Mankind: The Story of All of Us TV - Kenneth Clark TV - Andrew Graham-Dixon TV - Waldemar Januszczak TV - Thomas Hood - Michael Mosley TV - Ronald Top TV - Gerben Wagenar - The World at War TV - Albert Camus - Anne Frank: The Nazi Capture TV - Chris Everard - World War II: The Apocalypse TV - David Starkey TV - Lord Byron - Anne Frank Remembered 1995 -
4,378. Amsterdam 1639: the rarest bulbs are selling for one hundred times their weight in gold. (Humanity & Holland) Mankind: The Story of All of Us VIII: Treasure
4,379. Holland is gripped by tulip mania. (Humanity & Holland) ibid.
9,844. Light. The light of early morning. The light of Holland. It spreads over the flat fields, it’s reflected in the canals, and it picks out distant towers and spires. This was the inspiration of the first great school of landscape; one might almost say skyscape painting. (Art & Civilisation & Light & Netherlands & Painting) Kenneth Clark, Civilisation 8/13: The Light of Experience
10,244. [Jan] Van Eyck did in effect invent oil painting. (Art & Art: van Eyck & Netherlands) Andrew Graham – Dixon, The High Art of the Low Countries: Dream of Plenty, BBC 2013
10,245. Heironymus Bosche: the Garden of Earthly Delights c. 1500. (Art & Art: Bosche & Netherlands) ibid.
10,246. Bruegel’s work was popular ... warmth and empathy to these people. (Art & Art: Bruegel & Netherlands) ibid
10,247. Peter Paul Rubens: The supreme master of a new bold style – the Baroque. (Art & Art: Rubens & Netherlands) ibid.
10,248. The Netherlands: The Golden Age – this tiny country boasted the most powerful empire on Earth. (Art & Empire & Netherlands) Andrew Graham-Dixon, The High Art of the Low Countries II: Boom and Bust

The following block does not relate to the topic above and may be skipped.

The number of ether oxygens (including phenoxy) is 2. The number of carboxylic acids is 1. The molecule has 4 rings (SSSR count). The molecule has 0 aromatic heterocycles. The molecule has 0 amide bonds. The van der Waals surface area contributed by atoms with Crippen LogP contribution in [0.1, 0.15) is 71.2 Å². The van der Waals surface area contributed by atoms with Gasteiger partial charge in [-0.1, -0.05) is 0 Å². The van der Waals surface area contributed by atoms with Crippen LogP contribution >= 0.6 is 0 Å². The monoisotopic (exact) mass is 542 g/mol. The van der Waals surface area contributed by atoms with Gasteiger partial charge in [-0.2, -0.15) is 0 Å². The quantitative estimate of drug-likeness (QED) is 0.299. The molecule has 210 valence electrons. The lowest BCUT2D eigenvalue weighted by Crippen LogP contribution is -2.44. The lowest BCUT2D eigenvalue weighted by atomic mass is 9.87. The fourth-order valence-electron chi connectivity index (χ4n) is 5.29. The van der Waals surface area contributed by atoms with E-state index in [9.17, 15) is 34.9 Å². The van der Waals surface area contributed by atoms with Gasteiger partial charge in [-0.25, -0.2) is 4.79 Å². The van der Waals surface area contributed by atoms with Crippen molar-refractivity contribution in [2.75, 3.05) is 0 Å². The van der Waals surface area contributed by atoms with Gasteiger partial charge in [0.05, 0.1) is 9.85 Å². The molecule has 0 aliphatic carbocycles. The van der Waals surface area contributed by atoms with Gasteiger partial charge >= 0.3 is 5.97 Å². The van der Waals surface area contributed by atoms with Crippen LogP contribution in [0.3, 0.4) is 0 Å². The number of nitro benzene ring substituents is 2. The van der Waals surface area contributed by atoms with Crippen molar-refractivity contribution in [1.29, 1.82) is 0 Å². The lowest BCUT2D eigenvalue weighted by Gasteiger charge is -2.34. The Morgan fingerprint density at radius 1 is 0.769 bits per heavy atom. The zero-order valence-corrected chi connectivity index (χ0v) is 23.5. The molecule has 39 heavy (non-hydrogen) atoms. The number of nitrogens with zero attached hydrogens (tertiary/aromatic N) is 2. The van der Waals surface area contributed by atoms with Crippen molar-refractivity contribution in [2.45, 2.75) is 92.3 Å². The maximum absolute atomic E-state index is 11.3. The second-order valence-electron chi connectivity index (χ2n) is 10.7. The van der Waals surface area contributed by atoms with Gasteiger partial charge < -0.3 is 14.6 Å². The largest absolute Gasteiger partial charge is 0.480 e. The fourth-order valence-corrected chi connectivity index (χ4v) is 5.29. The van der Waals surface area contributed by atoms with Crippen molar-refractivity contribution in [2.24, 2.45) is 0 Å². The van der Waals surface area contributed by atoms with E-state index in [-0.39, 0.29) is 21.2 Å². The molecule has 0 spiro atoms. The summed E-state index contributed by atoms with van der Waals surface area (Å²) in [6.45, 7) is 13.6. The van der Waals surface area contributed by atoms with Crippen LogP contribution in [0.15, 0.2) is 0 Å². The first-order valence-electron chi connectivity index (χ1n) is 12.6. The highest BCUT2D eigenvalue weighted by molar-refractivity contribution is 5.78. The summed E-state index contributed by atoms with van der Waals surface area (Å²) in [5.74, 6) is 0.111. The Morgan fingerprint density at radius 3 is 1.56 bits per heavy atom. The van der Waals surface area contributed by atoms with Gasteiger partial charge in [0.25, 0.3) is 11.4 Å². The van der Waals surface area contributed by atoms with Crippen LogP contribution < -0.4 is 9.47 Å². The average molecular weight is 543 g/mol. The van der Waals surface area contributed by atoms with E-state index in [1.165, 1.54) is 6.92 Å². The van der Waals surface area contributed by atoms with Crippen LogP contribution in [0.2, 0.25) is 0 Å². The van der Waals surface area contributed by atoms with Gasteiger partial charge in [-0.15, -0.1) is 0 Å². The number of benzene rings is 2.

10,249. The first truly free art market. (Art & Netherlands) ibid.
10,250. The cycle of boom and bust would be repeated throughout Holland during the Golden Age. (Art & Netherlands) ibid.
10,251. A furious anti-Spanish backlash that began in the 1560s: The Iconoclastic Fury. (Art & Netherlands) ibid.
10,252. An art dedicated to the depiction of daily life ... It's first great star was an artist called Frans Hals. (Art & Netherlands) ibid.
10,253. Landscape was one of the great subjects of Dutch art. (Art & Netherlands) ibid.
10,254. Rembrandt: he painted more self-portraits than any previous artist. (Art & Netherlands) ibid.
10,255. Vermeer who most memorably more hauntingly depicted the interior spaces of the Dutch household. (Art & Netherlands) ibid.
10,256. Dutch art would be dominated by two towering figures. (Art & Netherlands) Andrew Graham-Dixon, The High Art of the Low Countries III: Daydreams and Nightmares
10,257. You can see van Gogh’s faith in Nature as a religion. (Art & Art: van Gogh & Netherlands) ibid.
10,258. A work that is so dark, so murky: The Potato Eaters. (Art & Art: van Gogh & Netherlands) ibid.
10,381. Holland’s greatest gift to Impressionism was a red-head, small and wiry, beady-eyed and grumpy. It’s the brilliant little Dutch gnome Vincent van Gogh. (Art & Netherlands) Waldemar Januszczak, The Impressionists IV: Painting and Revolution: Final Flourish